By the end of the season it seemed as if Wanger had established himself as the starter at QB, but then Bo surprised everyone and started Rich Hewlett against Ohio State. They had some initial success but it didn't lead to any points, and Hewlett went out with an injury in the second quarter. Wangler himself was hurt in the Gator Bowl (on a tackle by none other than Lawrence Taylor), and Hewlett wound up struggling in a couple of starts the next year before Bo gave the job back to Wangler.

I think Doug Marsh was a tight end instead of a wide receiver. At least that's what he played in the pros. 

Demetrius Brown in 1987 was something of a turnover machine. All of the losses except the initial loss to Notre Dame were close; Brown threw 7 interceptions against Michigan State and struggled in a lot of games (finishing with a completion percentage of 47.6%). He lost the job to Taylor in 1988, but after Taylor was hurt Brown took over again and didn't turn the ball over once. 

Brown got into some kind of trouble after the season and wasn't on the 1989 team. I do wonder what would have happened if he'd been around, as Taylor was hurt against Notre Dame in a close loss and was rumored to have been playing hurt against USC in the Rose Bowl (another close loss).

LeCheezus

November 20th, 2017 at 9:23 AM ^

Outside of the complete and total NFL factory football teams, there seems to be far more parity in CFB than there used to be.  There may be a lot of factors in this: Scholarship limitations, lots of TV exposure even for non blue blood teams and more frequent coaching changes to name a few.  As a result teams with good but young talent or ones missing a key piece or two seem more likely to take a big tumble than 10-15 years ago.  Notre Dame was awful last year but I want to say 7 of their 8 losses were by one score or less - they're not going to make the playoff but they definitely turned things around in a hurry.  MSU managed to put up 3-9 with 6-6 talent and will probably swing all the way back to 9-3 this year - the only major difference I see this year with that team is a competent quarterback and safeties who are less bad in coverage.  Georgia went 6-6 last year and is contending for the CFP this year, even with a true freshman at QB. 

Florida, Tennessee and FSU are all having downright awful seasons by their standards and I expect at least 2/3 to bounce back next year.

The combination of new starters and injuries at the skill positions has just been too much to overcome this year.  Call that excuses if you want, I don't care.  Should they probably still have beaten MSU? Probably? Maybe?  Losing to the 4 teams on the schedule that are actually decent may be disappointing, but would you feel better if we'd won one of those games but dropped one of the games we did win?  The base level for a good team is beating the teams you should beat, and at the very least we did that.  I think it's reasonable to be both dissapointed and while acknowledging that a lot of things (mainly injuries) just didn't go our way this year.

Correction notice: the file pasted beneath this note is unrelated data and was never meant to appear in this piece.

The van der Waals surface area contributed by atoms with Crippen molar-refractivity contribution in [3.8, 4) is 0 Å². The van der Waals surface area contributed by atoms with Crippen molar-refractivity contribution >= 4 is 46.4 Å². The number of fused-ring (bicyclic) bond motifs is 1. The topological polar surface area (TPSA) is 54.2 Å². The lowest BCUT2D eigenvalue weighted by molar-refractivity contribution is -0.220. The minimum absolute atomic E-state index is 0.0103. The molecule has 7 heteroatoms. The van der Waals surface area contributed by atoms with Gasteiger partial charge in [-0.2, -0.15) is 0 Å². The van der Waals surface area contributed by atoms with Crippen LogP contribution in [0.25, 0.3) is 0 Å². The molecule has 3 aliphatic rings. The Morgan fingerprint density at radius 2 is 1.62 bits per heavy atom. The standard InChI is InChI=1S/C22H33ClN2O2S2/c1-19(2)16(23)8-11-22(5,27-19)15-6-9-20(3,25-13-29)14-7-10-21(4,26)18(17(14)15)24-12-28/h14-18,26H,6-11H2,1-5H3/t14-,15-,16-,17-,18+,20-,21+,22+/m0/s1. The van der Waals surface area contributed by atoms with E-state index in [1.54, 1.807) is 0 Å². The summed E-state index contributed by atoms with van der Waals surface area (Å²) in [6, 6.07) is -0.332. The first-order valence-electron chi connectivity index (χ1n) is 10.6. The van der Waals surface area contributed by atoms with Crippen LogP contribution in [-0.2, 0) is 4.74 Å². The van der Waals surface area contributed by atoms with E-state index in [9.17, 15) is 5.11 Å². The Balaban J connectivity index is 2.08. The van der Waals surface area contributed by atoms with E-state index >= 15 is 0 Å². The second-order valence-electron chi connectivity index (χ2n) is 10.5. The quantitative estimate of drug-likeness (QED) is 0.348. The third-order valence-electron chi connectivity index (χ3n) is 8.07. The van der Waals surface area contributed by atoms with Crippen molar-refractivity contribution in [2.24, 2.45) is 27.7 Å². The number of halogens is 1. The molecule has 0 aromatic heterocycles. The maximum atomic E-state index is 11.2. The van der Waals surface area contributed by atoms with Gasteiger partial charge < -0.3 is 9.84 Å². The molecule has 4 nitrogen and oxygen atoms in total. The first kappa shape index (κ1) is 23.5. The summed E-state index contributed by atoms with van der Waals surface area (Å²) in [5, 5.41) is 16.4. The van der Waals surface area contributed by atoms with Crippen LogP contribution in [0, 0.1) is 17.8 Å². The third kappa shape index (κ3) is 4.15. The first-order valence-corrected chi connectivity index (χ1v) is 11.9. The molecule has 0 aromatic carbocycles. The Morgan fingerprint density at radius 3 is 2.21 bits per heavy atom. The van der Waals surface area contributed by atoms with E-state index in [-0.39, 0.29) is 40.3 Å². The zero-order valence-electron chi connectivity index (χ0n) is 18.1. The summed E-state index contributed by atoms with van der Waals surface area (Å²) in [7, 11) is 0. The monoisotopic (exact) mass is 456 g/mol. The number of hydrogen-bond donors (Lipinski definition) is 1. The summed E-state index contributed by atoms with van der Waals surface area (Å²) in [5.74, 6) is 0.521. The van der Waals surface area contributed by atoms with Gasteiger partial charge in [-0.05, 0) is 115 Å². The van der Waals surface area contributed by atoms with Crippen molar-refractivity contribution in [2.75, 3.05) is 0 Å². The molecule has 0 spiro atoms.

tybert

November 26th, 2017 at 7:13 PM ^

2016 3-9 season - Sparty had major locker room issues (leadership) and the QB was chosen as a captain because of the criticism of not having Cook name a captain. JOK was worse than O'Connor but not that much worse. 

They won Iowa, PSU, and UM this year with a +9 TO margin (10 vs. 1) - that will regress to norm next year.

The OSU game showed everyone that they were really a 7-5 or 8-4 team that pulled off two big wins. 

DrewGreg

November 20th, 2017 at 9:26 AM ^

...helps to put some perspective around this season, compared to other "like" seasons.

That said, I would be curious to see what the correlation between season scores and the injuries (or lack-there-of) in a given season looks like. Certainly, this season is the exception not the rule, but losing 2 QBS, Multiple WRs, Multiple RBs, #1 CB, #1LT (Newsome) and #1RT among others I am forgetting for significant time/snaps, has got to play a role in how this season is graded or perceived. I don't want to make excuses for the on-field performance of this team, but the above injuries combined with the natural attrition from the previous year shouldn't be ignored.

 

 

You Only Live Twice

November 20th, 2017 at 9:56 AM ^

You did some great work here.  I struggle a bit to find comparisons to the Bo years in today's football world. Yes, we had wins that were definitely more comfortable to experience.  Most teams we played, including in the conference, were cupcakes.  It always came down to The Game and maybe one other strong contender or occaisonal flukey upset.  We had big, punishing lines and less QB injury.  In line with the cupcake reference, if a team wasn't ranked, they were certainly in that category, and the drop off after the #10 position or so in the AP was steep.  Today, as LaCheezus was noting above, the landscape is so much different.  Most any team among the top 40 or so teams has a legitmate shot at upsetting any other team, on most any given Saturday.